Geopolitical debate often aspires to acta non verba (“deeds, not words”). In the South China Sea, Beijing has seemingly embraced this aspiration wholeheartedly as the region’s honey badger.
China’s latest act of fearless indifference? Spending the past year terraforming brand-new islands in the Sea’s hotly-contested Spratlys region. While it is not the first to dredge land in the region, the industrial scale of Beijing’s undertaking exceeds all other reclamation projects in the South China Sea combined. This has predictably resulted in a chorus of international criticism (example 1, 2, 3, and 4). China has voluntarily ceased dredging and reclamation operations in recent months, but the new islands have already shifted the geostrategic situation significantly in Beijing’s favour.
What’s Going on in the South China Sea?
The South China Sea is a significant source of Asian geopolitical tension. The Sea contains some of the most highly trafficked shipping channels in the world and is speculated to have large unexplored oil and gas deposits below it. Tensions have arisen from ongoing disputes between six countries (China, Vietnam, Malaysia, the Philippines, Taiwan, and Brunei) over ownership of the Sea’s 250-odd small islands and reefs. Depending on the tidal disposition of a particular feature, lawfully recognized possession could mean the granting of a 12-nautical mile (nm) territorial sea or the extension of a claimant’s 200-nm economic exclusion zone. Such demarcations would allow for the uncontested exploitation of undersea resources and fish stocks, to say nothing of the strategic implications of surface sea lane control.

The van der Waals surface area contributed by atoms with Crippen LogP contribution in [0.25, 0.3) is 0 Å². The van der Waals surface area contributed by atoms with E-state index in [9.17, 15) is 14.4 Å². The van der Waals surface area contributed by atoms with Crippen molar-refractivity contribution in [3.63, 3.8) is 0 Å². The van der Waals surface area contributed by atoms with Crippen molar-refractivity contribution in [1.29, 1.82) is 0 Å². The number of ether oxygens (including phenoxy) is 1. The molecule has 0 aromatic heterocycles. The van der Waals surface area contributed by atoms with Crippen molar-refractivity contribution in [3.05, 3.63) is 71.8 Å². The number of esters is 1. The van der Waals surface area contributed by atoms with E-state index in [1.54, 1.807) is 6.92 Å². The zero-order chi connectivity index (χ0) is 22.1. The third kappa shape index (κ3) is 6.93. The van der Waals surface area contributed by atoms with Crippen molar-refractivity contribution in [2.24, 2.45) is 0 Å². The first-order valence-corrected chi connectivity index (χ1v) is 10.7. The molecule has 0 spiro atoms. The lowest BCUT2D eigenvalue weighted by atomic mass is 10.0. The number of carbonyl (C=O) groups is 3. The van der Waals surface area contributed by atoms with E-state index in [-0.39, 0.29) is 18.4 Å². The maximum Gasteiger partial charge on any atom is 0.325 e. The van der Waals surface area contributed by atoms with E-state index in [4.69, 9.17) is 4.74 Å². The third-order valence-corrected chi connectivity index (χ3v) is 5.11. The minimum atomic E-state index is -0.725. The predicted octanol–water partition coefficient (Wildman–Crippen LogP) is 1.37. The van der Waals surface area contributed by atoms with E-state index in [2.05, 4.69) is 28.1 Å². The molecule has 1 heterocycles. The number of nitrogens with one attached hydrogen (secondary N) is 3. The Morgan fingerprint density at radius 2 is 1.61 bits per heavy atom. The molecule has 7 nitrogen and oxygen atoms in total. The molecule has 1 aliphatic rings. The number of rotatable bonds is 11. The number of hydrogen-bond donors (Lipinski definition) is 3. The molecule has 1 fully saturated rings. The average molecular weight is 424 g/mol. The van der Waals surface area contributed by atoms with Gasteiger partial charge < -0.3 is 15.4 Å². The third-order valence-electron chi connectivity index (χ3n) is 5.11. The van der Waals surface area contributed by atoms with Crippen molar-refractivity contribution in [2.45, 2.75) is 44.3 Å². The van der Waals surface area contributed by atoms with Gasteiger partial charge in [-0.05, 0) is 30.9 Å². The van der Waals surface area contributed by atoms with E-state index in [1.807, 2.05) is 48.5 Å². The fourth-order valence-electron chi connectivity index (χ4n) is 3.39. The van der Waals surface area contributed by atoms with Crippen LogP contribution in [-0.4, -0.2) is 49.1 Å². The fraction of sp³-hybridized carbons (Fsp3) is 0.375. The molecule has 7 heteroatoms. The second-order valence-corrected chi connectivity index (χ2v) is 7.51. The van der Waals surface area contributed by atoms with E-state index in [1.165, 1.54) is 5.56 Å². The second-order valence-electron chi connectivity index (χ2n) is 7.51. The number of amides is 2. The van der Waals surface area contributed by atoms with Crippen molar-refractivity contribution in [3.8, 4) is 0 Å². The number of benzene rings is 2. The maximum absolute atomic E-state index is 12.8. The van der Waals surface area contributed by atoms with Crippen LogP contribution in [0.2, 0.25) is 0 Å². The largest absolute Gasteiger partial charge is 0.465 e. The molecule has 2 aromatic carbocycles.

Of course, China is not the only claimant making waves. Potential resources, sovereignty, and nationalist sentiment have meant that every claimant has voiced strong rhetoric pronouncing the primacy of its claim to ownership.
China’s rhetoric, however, is particularly antagonistic. Not only does China possess greater geopolitical and military might than the rest of the claimants combined, but China also lays claim to almost the entire South China Sea. It grounds its case on the questionable notion that because some Chinese dynasties claimed sovereignty over the disputed islands and reefs once in the past, they therefore remain Chinese possessions. The Chinese ‘nince-dash line’ encompasses disputed waters with virtually every other claimant, of whom all are further incensed by Beijing’s refusal to negotiate with them collectively in a single multilateral forum. Instead, Beijing has insisted on settling any disputes bilaterally, so that it can bring its superior economic and geostrategic weight to bear during negotiations with each individual claimant.
Worse, Chinese actions have risen in step with its growing economic and military power. Since 1992, a steady stream of naval standoffs and brinkmanship in the South China Sea has ratcheted up tensions between China and its neighbours. In the past few years, Beijing has shifted to an even more inflammatory strategy by patrolling the disputed waters with civilian maritime enforcement vessels. In this way, Beijing has subtly altered the waters’ status quo by essentially declaring the waters already theirs to patrol.
Much Ado About Islands
Island reclamation, then, seems to be the logical next step to further alter the status quo. Occupation is far more tangible than merely claiming it on a map. By making and then garrisoning these islands, China has dismissed the question of possession entirely by acting as if a disputed feature, and not just the surrounding waters, is already Chinese.